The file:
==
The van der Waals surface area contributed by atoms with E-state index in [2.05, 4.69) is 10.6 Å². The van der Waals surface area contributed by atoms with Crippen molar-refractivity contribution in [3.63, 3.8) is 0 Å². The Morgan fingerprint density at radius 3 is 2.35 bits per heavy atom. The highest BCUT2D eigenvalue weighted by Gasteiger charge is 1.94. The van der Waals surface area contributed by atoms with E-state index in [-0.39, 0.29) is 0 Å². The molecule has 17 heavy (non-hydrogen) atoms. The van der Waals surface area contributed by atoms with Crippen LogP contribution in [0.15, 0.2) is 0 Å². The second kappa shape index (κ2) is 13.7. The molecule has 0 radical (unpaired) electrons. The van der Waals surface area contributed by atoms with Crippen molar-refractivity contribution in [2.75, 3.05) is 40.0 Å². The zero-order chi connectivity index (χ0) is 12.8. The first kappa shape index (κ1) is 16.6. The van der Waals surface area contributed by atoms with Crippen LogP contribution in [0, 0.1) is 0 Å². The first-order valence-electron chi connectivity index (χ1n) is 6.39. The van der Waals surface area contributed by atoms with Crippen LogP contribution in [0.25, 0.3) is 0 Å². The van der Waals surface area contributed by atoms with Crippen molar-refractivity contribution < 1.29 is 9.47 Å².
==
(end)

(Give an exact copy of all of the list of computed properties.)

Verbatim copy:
The van der Waals surface area contributed by atoms with E-state index in [2.05, 4.69) is 10.6 Å². The van der Waals surface area contributed by atoms with Crippen molar-refractivity contribution in [3.63, 3.8) is 0 Å². The Morgan fingerprint density at radius 3 is 2.35 bits per heavy atom. The highest BCUT2D eigenvalue weighted by Gasteiger charge is 1.94. The van der Waals surface area contributed by atoms with E-state index in [-0.39, 0.29) is 0 Å². The molecule has 17 heavy (non-hydrogen) atoms. The van der Waals surface area contributed by atoms with Crippen LogP contribution in [0.15, 0.2) is 0 Å². The second kappa shape index (κ2) is 13.7. The molecule has 0 radical (unpaired) electrons. The van der Waals surface area contributed by atoms with Crippen molar-refractivity contribution in [2.75, 3.05) is 40.0 Å². The zero-order chi connectivity index (χ0) is 12.8. The first kappa shape index (κ1) is 16.6. The van der Waals surface area contributed by atoms with Crippen LogP contribution in [0, 0.1) is 0 Å². The first-order valence-electron chi connectivity index (χ1n) is 6.39. The van der Waals surface area contributed by atoms with Crippen LogP contribution in [0.25, 0.3) is 0 Å². The van der Waals surface area contributed by atoms with Crippen molar-refractivity contribution < 1.29 is 9.47 Å².